That is what the Day of the Dead is really about; not forgetting. Does it sound strange to be celebrating death? Maybe, but then again, it is all part of the natural cycle of life.
Last year I wrote about some of the customs - some stranger than others - associated with this festivity in The Day of the Dead - 7 reasons to experience it.
On November 2nd, Mexicans honor and remember those who have died, usually by making an altar at home or in a public place in the name of a deceased relative or someone who made an important contribution to the local community or the country. The altar is decorated with traditional symbolic elements as well as objects that characterise the person being honoured and their favourite food and drink.
The other important aspect of the Day of the Dead is to remind us of our own mortality. You might be given a sugar skull , called a Calaverita, with your name on the forehead, which perhaps sounds a bit creepy, but maybe it does us good to remember that we're not going to live forever, that we should make the most of our time - live life to the full and without fear so that we don't fear death (to paraphrase Mark Twain).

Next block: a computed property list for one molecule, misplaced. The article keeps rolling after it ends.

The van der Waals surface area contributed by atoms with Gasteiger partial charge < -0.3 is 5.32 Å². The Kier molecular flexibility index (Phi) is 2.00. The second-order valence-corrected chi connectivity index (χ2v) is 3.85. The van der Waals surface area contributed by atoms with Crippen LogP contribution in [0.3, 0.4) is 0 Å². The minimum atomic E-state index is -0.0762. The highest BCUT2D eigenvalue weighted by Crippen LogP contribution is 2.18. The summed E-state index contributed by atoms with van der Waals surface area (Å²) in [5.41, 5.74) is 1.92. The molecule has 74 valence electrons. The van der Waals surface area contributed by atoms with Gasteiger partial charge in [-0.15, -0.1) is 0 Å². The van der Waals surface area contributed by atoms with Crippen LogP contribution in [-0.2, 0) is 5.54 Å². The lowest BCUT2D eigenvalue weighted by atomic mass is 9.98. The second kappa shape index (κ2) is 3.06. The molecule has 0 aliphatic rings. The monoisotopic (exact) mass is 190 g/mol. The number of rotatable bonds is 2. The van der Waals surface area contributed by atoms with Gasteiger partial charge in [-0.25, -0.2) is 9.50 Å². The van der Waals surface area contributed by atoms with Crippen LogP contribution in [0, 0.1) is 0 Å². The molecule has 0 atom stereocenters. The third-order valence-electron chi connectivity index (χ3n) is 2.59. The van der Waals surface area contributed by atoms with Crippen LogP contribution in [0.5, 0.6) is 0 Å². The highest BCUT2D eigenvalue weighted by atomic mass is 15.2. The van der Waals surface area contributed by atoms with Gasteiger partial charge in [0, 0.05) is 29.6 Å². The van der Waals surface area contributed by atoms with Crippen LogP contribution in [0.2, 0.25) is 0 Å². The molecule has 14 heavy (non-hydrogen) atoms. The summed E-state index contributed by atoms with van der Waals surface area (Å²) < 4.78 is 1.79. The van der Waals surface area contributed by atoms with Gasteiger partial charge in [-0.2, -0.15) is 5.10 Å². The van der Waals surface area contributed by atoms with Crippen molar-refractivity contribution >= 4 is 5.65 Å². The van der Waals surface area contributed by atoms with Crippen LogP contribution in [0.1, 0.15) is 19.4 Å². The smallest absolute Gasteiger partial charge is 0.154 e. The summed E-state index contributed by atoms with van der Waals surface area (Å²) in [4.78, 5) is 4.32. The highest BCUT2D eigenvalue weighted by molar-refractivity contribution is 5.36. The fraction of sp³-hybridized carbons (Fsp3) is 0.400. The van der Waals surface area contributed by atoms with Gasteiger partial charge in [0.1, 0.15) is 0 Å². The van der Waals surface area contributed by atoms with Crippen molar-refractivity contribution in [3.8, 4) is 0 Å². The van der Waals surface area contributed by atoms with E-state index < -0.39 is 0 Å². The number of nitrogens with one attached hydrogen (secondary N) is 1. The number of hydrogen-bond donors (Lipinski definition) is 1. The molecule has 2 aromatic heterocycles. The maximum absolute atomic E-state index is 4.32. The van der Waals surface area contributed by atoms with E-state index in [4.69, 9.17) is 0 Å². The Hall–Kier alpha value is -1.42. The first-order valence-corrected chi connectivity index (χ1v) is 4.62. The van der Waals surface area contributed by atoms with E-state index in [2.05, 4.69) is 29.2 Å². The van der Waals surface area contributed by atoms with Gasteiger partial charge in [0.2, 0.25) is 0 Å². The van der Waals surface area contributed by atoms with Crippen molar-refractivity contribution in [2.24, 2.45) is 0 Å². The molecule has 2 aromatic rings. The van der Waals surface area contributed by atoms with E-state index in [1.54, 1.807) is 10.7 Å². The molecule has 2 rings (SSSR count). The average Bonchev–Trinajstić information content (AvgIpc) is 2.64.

If you scroll down to the end of my post on 7 Symbols of Mexico you can read more about the origins of the sugar skull.
The other Calaverita, aside from the sugar skulls, is a humorous poem about the death of, normally, a well-known person who is not yet dead. In these poems, and in fact in Mexican culture in general, Death is a female character, often nicknamed La Huesuda (the Boney One) or La Flaca (the Skinny One). It's an intriguing mix of the macabre, absurd and hilarious, and very Mexican.
Most striking of all are the vibrant colours everywhere, as you can see in the photos...
Sugar skulls and amusing little skeleton figures on a market stall.
The big altar set up in one of the main squares in the centre of Queretaro for the Day of the Dead.
The ground around the altar was covered in a "carpet" of sawdust, dried chillies, corn and black beans.
Another Altar de muertos in a restaurant in the town centre.
I think the skull is made from salt, sawdust and black beans.
Emma crouching in front of an altar on display in the town centre. The "carpet" is made from different coloured sawdust.
On display in our local greengrocers: flowers to decorate your altar; cempasuchil and manita de leon, sugar skulls, large and small, and miniature baskets of fruit made from sugar paste.
Pan de muerto: traditional sugary bread, only sold around this time of year. The shapes on top represent bones! It is delicious!
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